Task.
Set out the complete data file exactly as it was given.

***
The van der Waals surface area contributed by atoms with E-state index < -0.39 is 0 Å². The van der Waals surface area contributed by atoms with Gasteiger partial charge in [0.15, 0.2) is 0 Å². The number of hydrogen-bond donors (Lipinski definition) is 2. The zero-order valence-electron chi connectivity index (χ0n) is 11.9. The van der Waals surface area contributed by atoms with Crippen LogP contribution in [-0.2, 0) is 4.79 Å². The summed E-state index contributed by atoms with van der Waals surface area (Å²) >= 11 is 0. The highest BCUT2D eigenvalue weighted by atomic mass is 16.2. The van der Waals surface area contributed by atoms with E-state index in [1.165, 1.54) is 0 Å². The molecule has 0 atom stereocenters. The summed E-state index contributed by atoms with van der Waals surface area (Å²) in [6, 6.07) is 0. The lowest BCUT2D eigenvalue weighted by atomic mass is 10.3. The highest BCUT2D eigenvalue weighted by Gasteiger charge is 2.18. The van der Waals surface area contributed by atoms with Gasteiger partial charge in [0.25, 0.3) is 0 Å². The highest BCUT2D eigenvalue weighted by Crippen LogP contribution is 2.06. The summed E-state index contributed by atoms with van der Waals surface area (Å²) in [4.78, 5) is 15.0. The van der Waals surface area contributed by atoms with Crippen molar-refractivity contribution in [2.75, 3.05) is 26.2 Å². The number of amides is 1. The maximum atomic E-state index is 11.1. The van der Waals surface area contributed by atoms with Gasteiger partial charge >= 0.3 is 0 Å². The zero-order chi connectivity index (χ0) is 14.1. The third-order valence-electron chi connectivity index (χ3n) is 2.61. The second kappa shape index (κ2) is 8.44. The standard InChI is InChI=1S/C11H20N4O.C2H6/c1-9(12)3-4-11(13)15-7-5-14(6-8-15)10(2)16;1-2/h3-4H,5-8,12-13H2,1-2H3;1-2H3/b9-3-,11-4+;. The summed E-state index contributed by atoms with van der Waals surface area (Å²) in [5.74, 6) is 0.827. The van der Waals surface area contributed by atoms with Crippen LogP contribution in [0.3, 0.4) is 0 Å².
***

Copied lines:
The van der Waals surface area contributed by atoms with E-state index < -0.39 is 0 Å². The van der Waals surface area contributed by atoms with Gasteiger partial charge in [0.15, 0.2) is 0 Å². The number of hydrogen-bond donors (Lipinski definition) is 2. The zero-order valence-electron chi connectivity index (χ0n) is 11.9. The van der Waals surface area contributed by atoms with Crippen LogP contribution in [-0.2, 0) is 4.79 Å². The summed E-state index contributed by atoms with van der Waals surface area (Å²) >= 11 is 0. The highest BCUT2D eigenvalue weighted by atomic mass is 16.2. The van der Waals surface area contributed by atoms with E-state index in [1.165, 1.54) is 0 Å². The molecule has 0 atom stereocenters. The summed E-state index contributed by atoms with van der Waals surface area (Å²) in [6, 6.07) is 0. The lowest BCUT2D eigenvalue weighted by atomic mass is 10.3. The highest BCUT2D eigenvalue weighted by Gasteiger charge is 2.18. The van der Waals surface area contributed by atoms with Gasteiger partial charge in [0.25, 0.3) is 0 Å². The highest BCUT2D eigenvalue weighted by Crippen LogP contribution is 2.06. The summed E-state index contributed by atoms with van der Waals surface area (Å²) in [4.78, 5) is 15.0. The van der Waals surface area contributed by atoms with Crippen molar-refractivity contribution in [2.75, 3.05) is 26.2 Å². The number of amides is 1. The maximum atomic E-state index is 11.1. The van der Waals surface area contributed by atoms with Gasteiger partial charge >= 0.3 is 0 Å². The zero-order chi connectivity index (χ0) is 14.1. The third-order valence-electron chi connectivity index (χ3n) is 2.61. The second kappa shape index (κ2) is 8.44. The standard InChI is InChI=1S/C11H20N4O.C2H6/c1-9(12)3-4-11(13)15-7-5-14(6-8-15)10(2)16;1-2/h3-4H,5-8,12-13H2,1-2H3;1-2H3/b9-3-,11-4+;. The summed E-state index contributed by atoms with van der Waals surface area (Å²) in [5.74, 6) is 0.827. The van der Waals surface area contributed by atoms with Crippen LogP contribution in [0.3, 0.4) is 0 Å².